MAJOR GENERAL (RETD) S.B. ASTHANA
[email protected]

The recent decisions of the Honorable Supreme Court on February 17 and March 17 regarding grant of permanent commission to Women Officers (WOs) are welcome judgments, seen as a landmark step towards women’s empowerment and corrective change to prevent perceived gender bias against women, with the Supreme Court playing the role of the change agent. The concerns expressed by the government, on behalf of Indian Armed Forces, like physiology, motherhood and physical attributes did not hold ground under the basic tenet of constitutional entitlement to dignity, which attaches to every individual irrespective of gender, to fair and equal conditions of work and a level playing field.
The ruling given with respect to the cases taken up with the Supreme Court, is to be implemented in three months.
A glance at the open source coverage of Supreme Court decisions seemed to suggest that the Indian military had a patriarchal mindset and the Supreme Court has bettered the system with this landmark judgment.
Post-independence, the induction of WOs into the Indian Army through the Women Special Entry Scheme (WSES) started in 1992, after the approval of the Cabinet Committee on Parliamentary Affairs, as per the needs of the organization. In February 2019 the Government granted permanent commission to women officers in eight streams of the Army, in addition to the JAG and AEC, to whom it was granted earlier in 2008. All these decisions were also pathbreaking, need driven, societal changes taken voluntarily by Indian military and not by intervention of courts. Hence, it may not be right to perceive that the Indian military had a patriarchal mindset and resisted such changes.
This gender bias against men officers also needs to be set right by gender equality. The need for �gender equality’ is the societal need of the hour and applies to both female as well as male officers and should be ensured in the spirit of the judgment.
Translating the same in the spirit of achieving gender equality, and the Supreme Court judgment, the same standards have to be applied across the board, without any gender bias, throughout their career. It therefore implies that the same standards irrespective of gender, be applied for recruitment of officers, training, career courses and criteria for command appointments. It entails same hardships be suffered by all officers and the same selection process be gone through for successive promotions, irrespective of the gender which will make the competition tougher for WOs.
The fact that the Supreme Court delivered its decision in March 2020 to induct WOs in all types of warships in Indian Navy, as a natural process of societal evolution, the possible induction of WOs into combat arms is going to be the next challenge, which the Indian military will be confronted with, in due course.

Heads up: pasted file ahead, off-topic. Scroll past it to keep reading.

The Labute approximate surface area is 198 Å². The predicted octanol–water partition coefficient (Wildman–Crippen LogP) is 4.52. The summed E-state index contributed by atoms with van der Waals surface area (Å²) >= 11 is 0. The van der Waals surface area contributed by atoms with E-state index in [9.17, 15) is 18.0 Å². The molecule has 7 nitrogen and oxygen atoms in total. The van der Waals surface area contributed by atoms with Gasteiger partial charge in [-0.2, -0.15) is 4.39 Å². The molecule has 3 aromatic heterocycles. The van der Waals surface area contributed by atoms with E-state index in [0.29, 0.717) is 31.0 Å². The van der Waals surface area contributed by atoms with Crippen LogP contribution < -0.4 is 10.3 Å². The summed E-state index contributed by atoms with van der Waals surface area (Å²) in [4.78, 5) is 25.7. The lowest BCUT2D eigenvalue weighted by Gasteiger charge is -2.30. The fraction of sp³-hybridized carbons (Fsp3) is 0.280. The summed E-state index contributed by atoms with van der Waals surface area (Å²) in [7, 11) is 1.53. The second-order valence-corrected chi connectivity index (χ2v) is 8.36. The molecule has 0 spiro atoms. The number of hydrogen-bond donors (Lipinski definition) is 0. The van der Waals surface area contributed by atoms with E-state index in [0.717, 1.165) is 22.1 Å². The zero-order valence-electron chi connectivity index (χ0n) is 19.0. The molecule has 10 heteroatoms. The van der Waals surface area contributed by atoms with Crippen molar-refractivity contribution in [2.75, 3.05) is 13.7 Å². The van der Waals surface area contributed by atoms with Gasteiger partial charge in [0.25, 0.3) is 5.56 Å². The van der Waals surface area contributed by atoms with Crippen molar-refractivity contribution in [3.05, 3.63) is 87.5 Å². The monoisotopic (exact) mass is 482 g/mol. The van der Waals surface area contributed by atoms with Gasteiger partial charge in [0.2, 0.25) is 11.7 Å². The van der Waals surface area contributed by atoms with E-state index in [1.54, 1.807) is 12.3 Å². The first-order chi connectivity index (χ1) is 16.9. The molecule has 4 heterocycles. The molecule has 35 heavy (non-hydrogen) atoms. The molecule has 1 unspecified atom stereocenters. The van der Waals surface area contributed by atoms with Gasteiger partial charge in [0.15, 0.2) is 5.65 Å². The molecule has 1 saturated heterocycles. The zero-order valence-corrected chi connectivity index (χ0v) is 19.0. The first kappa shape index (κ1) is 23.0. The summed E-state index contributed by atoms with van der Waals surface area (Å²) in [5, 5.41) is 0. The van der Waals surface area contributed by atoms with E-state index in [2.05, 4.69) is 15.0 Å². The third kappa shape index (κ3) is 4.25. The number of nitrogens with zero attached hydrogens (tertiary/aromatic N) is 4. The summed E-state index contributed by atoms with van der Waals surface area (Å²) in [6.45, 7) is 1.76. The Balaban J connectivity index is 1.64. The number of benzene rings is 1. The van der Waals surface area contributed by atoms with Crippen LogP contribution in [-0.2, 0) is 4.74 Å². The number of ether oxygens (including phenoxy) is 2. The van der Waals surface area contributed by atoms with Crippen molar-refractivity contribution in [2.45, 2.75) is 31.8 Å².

If every other combat arm officer has to go through commando or counterinsurgency or mountain warfare course and serve in Rashtriya Rifles or Assam Rifles for at least one tenure, the same yardstick must apply to WOs. In Israeli defence forces which follow gender equality, only four per cent of WOs are in combat roles and they too are mostly employed for combat support tasks within the combat arm. Most armies avoid women getting involved in close combat with the enemy, with due concern for their safety. It may be interesting to note that support services attract much more volunteers than combat arms, in view of greater stability of family, even amongst male officers. Hence, the trend is unlikely to be different in case of WOs.
The Indian army cannot afford not to send WOs or women on forward posts or CI areas after inducting them in combat arms. Such an implementation will be disastrous, lead to gender inequality and create a gender bias against male officers, stressing them with longer hard field sufferings and invite grievances from them.
The Indian army has started recruiting WOs and soldiers in the Corps of Military Police, who can be employed in counter insurgency and terror operations on roles similar to women police, in dealing with the population.
Interpreting the orders of the Supreme Court, so long the level playing field is ensured in all aspects of gender equality throughout the service span from recruitment to retirement, the WOs volunteering for combat arms with determination to overcome all concerns, and found suitable at par with male counterparts, should be given the opportunity to take such a choice.

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